Defective nerve transport implicated. The results of this study strongly support a direct role for defective axonal transport (in the nerves) in the pathogenesis of HSP because of spastin mutation.
BACKGROUND: Mutations in spastin are the most common cause of hereditary spastic paraplegia (HSP) but the mechanisms by which mutant spastin induces disease are not clear. Spastin functions to regulate microtubule organisation, and because of the essential role of microtubules in axonal transport, this has led to the suggestion that defects in axonal transport may underlie at least part of the disease process in HSP. However, as yet there is no direct evidence to support this notion.
METHODS: Here we analysed axonal transport in a novel mouse model of spastin-induced HSP that involves a pathogenic splice site mutation, which leads to a loss of spastin protein. A mutation located within the same splice site has been previously described in HSP. Spastin mice develop gait abnormalities that correlate with phenotypes seen in HSP patients and also axonal swellings containing cytoskeletal proteins, mitochondria and the amyloid precursor protein (APP). Pathological analyses of human HSP cases caused by spastin mutations revealed the presence of similar axonal swellings. To determine whether mutant spastin influenced axonal transport we quantified transport of two cargoes, mitochondria and APP-containing membrane bound organelles, in neurons from mutant spastin and control mice, using time-lapse microscopy.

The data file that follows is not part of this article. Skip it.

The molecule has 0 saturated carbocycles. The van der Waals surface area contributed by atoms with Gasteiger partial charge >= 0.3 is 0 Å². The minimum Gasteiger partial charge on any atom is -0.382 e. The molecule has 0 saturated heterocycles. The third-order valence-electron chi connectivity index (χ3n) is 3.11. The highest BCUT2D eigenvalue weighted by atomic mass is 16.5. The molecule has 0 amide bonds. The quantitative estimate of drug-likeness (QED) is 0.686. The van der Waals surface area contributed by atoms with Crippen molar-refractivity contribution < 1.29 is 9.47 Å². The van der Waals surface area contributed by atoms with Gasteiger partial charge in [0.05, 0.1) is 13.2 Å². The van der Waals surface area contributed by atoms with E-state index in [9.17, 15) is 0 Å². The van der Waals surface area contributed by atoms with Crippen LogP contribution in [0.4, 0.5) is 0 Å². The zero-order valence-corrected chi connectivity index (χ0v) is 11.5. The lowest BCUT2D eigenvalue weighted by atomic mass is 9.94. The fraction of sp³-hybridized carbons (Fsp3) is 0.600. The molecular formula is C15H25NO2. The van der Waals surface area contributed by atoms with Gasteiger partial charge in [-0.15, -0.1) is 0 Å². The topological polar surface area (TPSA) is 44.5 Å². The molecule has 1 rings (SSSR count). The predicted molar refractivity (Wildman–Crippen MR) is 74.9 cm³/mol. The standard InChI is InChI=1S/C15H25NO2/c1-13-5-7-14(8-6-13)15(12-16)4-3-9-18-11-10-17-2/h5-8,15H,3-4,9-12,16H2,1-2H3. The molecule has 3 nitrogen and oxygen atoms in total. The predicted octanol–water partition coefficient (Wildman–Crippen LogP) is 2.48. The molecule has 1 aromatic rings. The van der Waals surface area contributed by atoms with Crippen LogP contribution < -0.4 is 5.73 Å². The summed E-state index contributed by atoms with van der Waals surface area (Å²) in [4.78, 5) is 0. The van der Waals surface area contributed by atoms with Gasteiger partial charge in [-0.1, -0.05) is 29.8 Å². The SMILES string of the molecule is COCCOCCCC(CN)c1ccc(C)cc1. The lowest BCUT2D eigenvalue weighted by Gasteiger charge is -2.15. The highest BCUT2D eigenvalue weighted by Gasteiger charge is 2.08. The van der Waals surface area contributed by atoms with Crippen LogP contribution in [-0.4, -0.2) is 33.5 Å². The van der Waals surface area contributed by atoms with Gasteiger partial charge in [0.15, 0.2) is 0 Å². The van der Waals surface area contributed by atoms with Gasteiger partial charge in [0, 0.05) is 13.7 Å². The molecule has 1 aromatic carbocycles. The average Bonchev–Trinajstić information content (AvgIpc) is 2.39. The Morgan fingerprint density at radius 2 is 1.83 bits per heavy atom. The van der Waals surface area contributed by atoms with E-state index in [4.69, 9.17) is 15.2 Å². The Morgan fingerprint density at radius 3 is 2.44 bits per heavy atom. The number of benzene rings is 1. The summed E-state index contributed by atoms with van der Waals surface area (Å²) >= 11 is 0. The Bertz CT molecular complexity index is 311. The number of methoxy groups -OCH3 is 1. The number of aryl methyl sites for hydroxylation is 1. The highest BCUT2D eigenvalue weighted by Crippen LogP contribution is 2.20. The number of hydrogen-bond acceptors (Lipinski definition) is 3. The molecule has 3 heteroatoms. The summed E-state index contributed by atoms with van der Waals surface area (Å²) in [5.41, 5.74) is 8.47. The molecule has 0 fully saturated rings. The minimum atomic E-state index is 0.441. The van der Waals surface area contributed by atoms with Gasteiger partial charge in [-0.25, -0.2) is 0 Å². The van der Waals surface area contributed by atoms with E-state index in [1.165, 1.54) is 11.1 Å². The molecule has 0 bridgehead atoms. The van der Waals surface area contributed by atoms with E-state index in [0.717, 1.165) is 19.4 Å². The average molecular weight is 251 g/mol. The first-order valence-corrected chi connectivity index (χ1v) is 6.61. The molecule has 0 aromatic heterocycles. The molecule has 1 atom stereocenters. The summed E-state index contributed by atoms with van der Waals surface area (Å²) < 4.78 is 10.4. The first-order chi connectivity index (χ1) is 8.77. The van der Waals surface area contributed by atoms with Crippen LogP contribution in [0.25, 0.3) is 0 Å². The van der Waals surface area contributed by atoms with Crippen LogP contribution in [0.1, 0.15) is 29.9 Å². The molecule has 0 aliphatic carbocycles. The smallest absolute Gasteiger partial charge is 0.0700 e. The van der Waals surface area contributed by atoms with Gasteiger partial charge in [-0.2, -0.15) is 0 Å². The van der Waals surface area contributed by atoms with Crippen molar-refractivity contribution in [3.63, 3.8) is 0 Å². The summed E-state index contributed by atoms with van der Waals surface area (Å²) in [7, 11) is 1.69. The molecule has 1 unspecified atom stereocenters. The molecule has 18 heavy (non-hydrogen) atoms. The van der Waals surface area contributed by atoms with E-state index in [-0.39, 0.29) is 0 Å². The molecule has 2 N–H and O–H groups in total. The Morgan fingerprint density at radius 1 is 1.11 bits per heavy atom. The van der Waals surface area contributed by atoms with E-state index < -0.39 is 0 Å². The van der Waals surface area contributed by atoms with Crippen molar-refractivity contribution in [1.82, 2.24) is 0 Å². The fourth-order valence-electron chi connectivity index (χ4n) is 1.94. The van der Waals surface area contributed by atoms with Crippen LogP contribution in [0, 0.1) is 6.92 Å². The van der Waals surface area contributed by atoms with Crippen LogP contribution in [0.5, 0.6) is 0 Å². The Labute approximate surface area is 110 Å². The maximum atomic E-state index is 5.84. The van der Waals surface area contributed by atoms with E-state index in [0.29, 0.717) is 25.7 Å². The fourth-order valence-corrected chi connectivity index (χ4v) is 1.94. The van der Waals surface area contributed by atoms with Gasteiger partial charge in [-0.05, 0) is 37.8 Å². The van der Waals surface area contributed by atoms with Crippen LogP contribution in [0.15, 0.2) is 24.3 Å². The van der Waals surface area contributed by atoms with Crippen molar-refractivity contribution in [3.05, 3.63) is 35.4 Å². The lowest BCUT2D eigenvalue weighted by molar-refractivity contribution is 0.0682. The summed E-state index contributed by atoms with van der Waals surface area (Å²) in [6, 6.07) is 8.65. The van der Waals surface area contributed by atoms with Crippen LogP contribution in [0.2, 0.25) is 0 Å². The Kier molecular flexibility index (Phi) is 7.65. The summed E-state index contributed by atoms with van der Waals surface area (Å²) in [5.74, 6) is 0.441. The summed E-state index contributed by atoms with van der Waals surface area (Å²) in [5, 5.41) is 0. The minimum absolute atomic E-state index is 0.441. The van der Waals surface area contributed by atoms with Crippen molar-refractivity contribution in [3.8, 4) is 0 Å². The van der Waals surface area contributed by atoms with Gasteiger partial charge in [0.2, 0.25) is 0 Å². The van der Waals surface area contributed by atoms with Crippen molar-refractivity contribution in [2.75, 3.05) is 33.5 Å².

RESULTS: We found that mutant spastin perturbs anterograde transport of both cargoes. In neurons with axonal swellings we found that the mitochondrial axonal transport defects were exacerbated; distal to axonal swellings both anterograde and retrograde transport were severely reduced.
CONCLUSIONS: These results strongly support a direct role for defective axonal transport in the pathogenesis of HSP because of spastin mutation.
J Neurochem. 2009 Jul;110(1):34-44. Epub 2009 Apr 22
Direct evidence for axonal transport defects in a novel mouse model of mutant spastin-induced hereditary spastic paraplegia (HSP) and human HSP patients.
Academic Neurology Unit, School of Medicine and Biomedical Sciences, University of Sheffield, Sheffield, UK.